A few weeks ago, in an extraordinary act of dhimmitude, Manitoba became the first Canadian province to proclaim October as Islamic History Month, a month designed to recognize the province's "flourishing Muslim community." Immigration and Multiculturalism Minister Christine Melnick gushed that "In Manitoba we value and cherish our ethnic diversity, to which the Muslim community contributes so richly."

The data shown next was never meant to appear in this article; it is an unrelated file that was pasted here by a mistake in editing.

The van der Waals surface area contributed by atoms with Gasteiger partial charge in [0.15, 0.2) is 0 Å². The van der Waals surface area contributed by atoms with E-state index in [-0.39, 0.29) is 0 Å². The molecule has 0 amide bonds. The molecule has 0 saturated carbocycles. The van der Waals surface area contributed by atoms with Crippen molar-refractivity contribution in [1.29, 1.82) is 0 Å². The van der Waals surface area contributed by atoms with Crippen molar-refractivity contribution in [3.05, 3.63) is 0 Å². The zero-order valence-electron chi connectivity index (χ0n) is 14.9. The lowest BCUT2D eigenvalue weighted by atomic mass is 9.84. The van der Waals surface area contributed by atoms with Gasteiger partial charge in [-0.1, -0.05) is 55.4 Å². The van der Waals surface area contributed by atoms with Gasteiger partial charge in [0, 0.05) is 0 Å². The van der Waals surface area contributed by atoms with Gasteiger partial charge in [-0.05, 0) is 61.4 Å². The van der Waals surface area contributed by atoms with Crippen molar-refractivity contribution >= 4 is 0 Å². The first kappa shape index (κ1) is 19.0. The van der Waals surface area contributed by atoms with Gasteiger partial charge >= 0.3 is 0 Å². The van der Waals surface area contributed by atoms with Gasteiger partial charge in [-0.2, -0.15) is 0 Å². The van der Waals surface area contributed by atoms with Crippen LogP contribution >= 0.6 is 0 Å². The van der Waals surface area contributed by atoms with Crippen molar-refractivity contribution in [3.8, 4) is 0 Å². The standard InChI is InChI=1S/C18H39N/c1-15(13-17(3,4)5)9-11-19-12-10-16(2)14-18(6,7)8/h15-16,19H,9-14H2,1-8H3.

Also present at the announcement was Shahina Siddiqui, the chairwoman of Islamic History Month Canada (IHMC), founded in 2007 by the notorious Canadian Islamic Congress, whose former President Mohamed Elmasry once refused to retract on public television his statement that all Israelis over age 18 were legitimate targets for terrorist attacks, and who wasted hundreds of thousands of public dollars pursuing a human rights complaint against Maclean's magazine for publishing articles critical of Islam. None of that aggressive Islamic supremacism was evident in the feel-good tropes trotted out by Siddiqui, who stated in the news release that she and her community "are pleased to celebrate, inform, educate, and share with fellow Canadians the Muslim cultural heritage" in order to build "a more inclusive, compassionate, and multicultural Canada."

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